Shelter-in-Place Orders Saved Nearly 250,000 Lives

New research suggests lockdowns have indeed flattened the curve.

Wong Maye-E/AP

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Finally, some good news: Despite months of botched coronavirus testinglimited treatment options and flip-flopping on masks, new research suggests something is working to flatten the curve—stay-at-home orders. According to an analysis by the Urban Health Collaborative at Drexel University’s Dornsife School of Public Health, in the 30 largest metro areas, shelter-in-place orders likely saved 232,878 lives and prevented 2.1 million hospitalizations. In New York City, the epicenter of the pandemic, nearly 25,000 lives were saved in 45 days of stay-at-home. By the end of this month, the researchers estimate that New York will have avoided more than 30,000 covid-19 deaths, and nearly 300,000 hospitalizations.

This reduction in deaths and especially hospitalizations meant many of the worst-case-scenarios never came to fruition. Despite concerns about overcrowded ICUs and ventilator shortages—which plagued hospitals in Italy back in March—even the hardest hit areas are seeing case numbers start to plateau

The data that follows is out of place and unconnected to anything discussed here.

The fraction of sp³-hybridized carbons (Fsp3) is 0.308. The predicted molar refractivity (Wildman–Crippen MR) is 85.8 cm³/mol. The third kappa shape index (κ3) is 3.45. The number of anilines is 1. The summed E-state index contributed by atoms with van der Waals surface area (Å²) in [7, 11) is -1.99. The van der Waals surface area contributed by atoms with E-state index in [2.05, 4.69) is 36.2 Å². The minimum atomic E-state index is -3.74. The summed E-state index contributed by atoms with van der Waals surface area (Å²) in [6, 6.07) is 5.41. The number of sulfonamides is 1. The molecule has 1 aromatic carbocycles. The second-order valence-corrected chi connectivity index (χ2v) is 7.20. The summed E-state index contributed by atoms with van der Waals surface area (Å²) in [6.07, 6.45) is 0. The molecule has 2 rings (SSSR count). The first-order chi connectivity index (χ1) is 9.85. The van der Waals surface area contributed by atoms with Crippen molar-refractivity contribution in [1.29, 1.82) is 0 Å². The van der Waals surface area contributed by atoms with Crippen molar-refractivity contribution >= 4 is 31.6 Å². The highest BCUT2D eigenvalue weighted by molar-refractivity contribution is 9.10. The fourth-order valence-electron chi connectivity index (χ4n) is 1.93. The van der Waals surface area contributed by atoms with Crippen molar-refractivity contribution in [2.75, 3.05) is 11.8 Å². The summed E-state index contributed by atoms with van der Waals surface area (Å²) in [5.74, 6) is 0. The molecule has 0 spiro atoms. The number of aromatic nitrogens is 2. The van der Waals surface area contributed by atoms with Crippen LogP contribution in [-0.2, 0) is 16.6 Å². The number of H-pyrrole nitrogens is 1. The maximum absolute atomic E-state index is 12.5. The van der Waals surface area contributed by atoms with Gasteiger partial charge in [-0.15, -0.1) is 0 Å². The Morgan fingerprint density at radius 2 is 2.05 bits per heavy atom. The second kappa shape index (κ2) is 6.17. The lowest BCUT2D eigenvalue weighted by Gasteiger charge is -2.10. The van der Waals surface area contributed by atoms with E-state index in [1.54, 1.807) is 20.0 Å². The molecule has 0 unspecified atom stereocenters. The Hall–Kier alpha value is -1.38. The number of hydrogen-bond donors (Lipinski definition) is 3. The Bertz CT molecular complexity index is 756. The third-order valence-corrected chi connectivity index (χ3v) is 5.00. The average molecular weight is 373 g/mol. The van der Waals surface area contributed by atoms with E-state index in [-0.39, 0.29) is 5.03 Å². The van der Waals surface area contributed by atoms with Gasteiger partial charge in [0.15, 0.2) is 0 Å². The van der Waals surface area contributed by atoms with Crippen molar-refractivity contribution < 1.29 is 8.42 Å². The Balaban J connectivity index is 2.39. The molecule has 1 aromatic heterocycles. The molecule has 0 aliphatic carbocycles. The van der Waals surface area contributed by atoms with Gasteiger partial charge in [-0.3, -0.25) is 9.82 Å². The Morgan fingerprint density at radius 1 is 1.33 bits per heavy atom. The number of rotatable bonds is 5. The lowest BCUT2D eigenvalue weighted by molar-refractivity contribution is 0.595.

Los Angeles, which instituted shelter-in-place nearly a week before New York, has prevented nearly 40,000 covid-19 deaths and more than 350,000 hospitalizations. Chicago’s shelter-in-place reduced deaths by nearly 10,000.

“What we really wanted to do was to say this matters. Doing nothing is in fact doing something,” Jennifer Kolker, associate dean for public health practice at the Dornsife School, told The Hill. “We really wanted to give city leaders the opportunity to say to their residents and their jurisdictions, ‘Hey folks, look what you did, you saved lives, you kept people out of the hospital.'”

You can read more estimates from cities including Dallas, Detroit, Kansas City, San Francisco, and Seattle here.

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THE BIG PICTURE

You expect the big picture, and it's our job at Mother Jones to give it to you. And right now, so many of the troubles we face are the making not of a virus, but of the quest for profit, political or economic (and not just from the man in the White House who could have offered leadership and comfort but instead gave us bleach).

In "News Is Just Like Waste Management," we unpack what the coronavirus crisis has meant for journalism, including Mother Jones’, and how we can rise to the challenge. If you're able to, this is a critical moment to support our nonprofit journalism with a donation: We've scoured our budget and made the cuts we can without impairing our mission, and we hope to raise $400,000 from our community of online readers to help keep our big reporting projects going because this extraordinary pandemic-plus-election year is no time to pull back.

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